NIA claimed the conspiracy related to the violence against Dalits in Bhima Koregaon was part of a 'well chalked-out strategy'
Mumbai: A Sessions court in Mumbai on Friday took cognisance of the charge sheet filed by the National Investigation Agency (NIA) against eight persons including Stan Swamy, Anand Teltumbde and Gautam Naulakha in the Elgar Parishad case. The agency claimed that the conspiracy related to the violence against Dalits in Bhima Koregaon on January 1, 2018 was part of a “well chalked-out strategy”, and spread across the country and beyond.
The NIA has filed the charge sheet under various sections of IPC, Unlawful Activities Prevention Act (UAPA). The agency in its charge sheet has claimed that Teltumbde was one of the convenors of ‘Bhima Koregaon Shaurya Din Prerna Abhiyan’ and was present for the Elgar Parishad event on December 31, 2017 and that Navlakha was assigned the task “to unite intellectuals against the government”. It also claimed that he was part of some self-proclaimed fact-finding committees and that during the probe his links with ISI also came to the fore.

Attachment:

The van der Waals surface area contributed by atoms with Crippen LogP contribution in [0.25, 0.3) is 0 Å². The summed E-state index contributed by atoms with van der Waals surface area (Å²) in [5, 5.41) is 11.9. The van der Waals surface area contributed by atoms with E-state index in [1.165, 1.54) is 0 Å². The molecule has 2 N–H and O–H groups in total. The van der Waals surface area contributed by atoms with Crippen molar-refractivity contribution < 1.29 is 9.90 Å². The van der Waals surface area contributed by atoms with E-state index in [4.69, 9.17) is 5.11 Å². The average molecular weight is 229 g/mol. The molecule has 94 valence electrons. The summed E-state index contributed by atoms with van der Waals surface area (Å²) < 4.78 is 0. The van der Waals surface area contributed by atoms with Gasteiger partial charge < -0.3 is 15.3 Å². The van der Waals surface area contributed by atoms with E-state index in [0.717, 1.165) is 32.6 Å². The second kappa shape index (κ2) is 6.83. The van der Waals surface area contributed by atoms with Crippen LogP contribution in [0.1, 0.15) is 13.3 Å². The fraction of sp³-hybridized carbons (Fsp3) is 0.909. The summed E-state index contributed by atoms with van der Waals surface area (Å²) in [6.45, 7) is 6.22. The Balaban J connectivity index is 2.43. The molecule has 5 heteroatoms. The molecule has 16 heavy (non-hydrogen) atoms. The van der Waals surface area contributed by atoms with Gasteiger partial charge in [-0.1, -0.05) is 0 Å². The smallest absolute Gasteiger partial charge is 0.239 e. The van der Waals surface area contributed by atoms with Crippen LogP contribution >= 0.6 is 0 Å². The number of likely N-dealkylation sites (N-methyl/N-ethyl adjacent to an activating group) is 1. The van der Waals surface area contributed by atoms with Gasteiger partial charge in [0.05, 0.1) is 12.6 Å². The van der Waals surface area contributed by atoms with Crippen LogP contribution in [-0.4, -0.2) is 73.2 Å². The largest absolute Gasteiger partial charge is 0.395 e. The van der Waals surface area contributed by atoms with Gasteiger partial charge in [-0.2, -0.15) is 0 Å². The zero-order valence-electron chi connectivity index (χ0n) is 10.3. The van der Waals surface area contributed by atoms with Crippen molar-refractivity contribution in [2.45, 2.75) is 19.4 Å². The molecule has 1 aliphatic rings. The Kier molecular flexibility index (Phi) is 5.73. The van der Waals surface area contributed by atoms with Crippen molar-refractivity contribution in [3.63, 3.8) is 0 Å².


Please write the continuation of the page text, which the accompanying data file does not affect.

According to the NIA, Father Stan Swamy, the 83-year-old resident of Ranchi, was a Maoist actively involved in the outfit’s activities, and had been receiving its funds. The agency claimed that documents, including propaganda material and literature, were found from his possession. On the other hand a statement by Swamy, two days before his arrest, said that the NIA had allegedly placed several extracts before him implying his connection to Maoist forces, which he claimed were fabrications stealthily put into his computer.
The NIA claimed that the role of various frontal organisations had also emerged. The agency also called Kabir Kala Manch, one such organisation, claiming that its poets and singers, Jagtap, Gorkhe and Gaichor, were trained cadres who attended meetings to organise the Elgar Parishad event.
Another claim made by the NIA is that professor Hany Babu was “instrumental in organising visits” of foreign journalists to Maoist areas, and was instrumental in making efforts for release of convicted accused G.N. Saibaba. He also has links with other banned groups, the agency has claimed.
Sixteen persons have so far been arrested in the case. Two of the accused, in a petition before the Bombay High Court, have said that the transfer of the case from Pune police to NIA this year was “due to malafides and political expediency” when the Maha Vikas Aghadi government in Maharashtra proposed to constitute an SIT to probe the case.